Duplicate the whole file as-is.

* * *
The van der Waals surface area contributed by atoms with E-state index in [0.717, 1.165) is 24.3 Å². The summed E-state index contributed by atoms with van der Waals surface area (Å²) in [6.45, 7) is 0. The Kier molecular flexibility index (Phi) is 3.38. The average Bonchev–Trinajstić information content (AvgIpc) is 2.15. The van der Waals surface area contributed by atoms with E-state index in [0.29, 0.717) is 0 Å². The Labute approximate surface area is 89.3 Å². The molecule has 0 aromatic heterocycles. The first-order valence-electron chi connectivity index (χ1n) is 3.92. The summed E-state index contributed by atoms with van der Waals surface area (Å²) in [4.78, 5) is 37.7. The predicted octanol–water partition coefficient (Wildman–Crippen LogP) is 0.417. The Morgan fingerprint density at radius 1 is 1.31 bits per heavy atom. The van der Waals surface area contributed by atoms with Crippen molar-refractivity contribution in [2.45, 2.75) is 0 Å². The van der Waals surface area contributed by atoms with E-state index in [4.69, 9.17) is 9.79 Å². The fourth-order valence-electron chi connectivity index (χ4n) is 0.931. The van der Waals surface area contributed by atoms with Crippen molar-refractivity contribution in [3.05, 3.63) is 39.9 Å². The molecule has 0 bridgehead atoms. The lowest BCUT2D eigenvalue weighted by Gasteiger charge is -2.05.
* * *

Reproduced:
The van der Waals surface area contributed by atoms with E-state index in [0.717, 1.165) is 24.3 Å². The summed E-state index contributed by atoms with van der Waals surface area (Å²) in [6.45, 7) is 0. The Kier molecular flexibility index (Phi) is 3.38. The average Bonchev–Trinajstić information content (AvgIpc) is 2.15. The van der Waals surface area contributed by atoms with E-state index in [0.29, 0.717) is 0 Å². The Labute approximate surface area is 89.3 Å². The molecule has 0 aromatic heterocycles. The first-order valence-electron chi connectivity index (χ1n) is 3.92. The summed E-state index contributed by atoms with van der Waals surface area (Å²) in [4.78, 5) is 37.7. The predicted octanol–water partition coefficient (Wildman–Crippen LogP) is 0.417. The Morgan fingerprint density at radius 1 is 1.31 bits per heavy atom. The van der Waals surface area contributed by atoms with Crippen molar-refractivity contribution in [2.45, 2.75) is 0 Å². The van der Waals surface area contributed by atoms with E-state index in [4.69, 9.17) is 9.79 Å². The fourth-order valence-electron chi connectivity index (χ4n) is 0.931. The van der Waals surface area contributed by atoms with Crippen molar-refractivity contribution in [3.05, 3.63) is 39.9 Å². The molecule has 0 bridgehead atoms. The lowest BCUT2D eigenvalue weighted by Gasteiger charge is -2.05.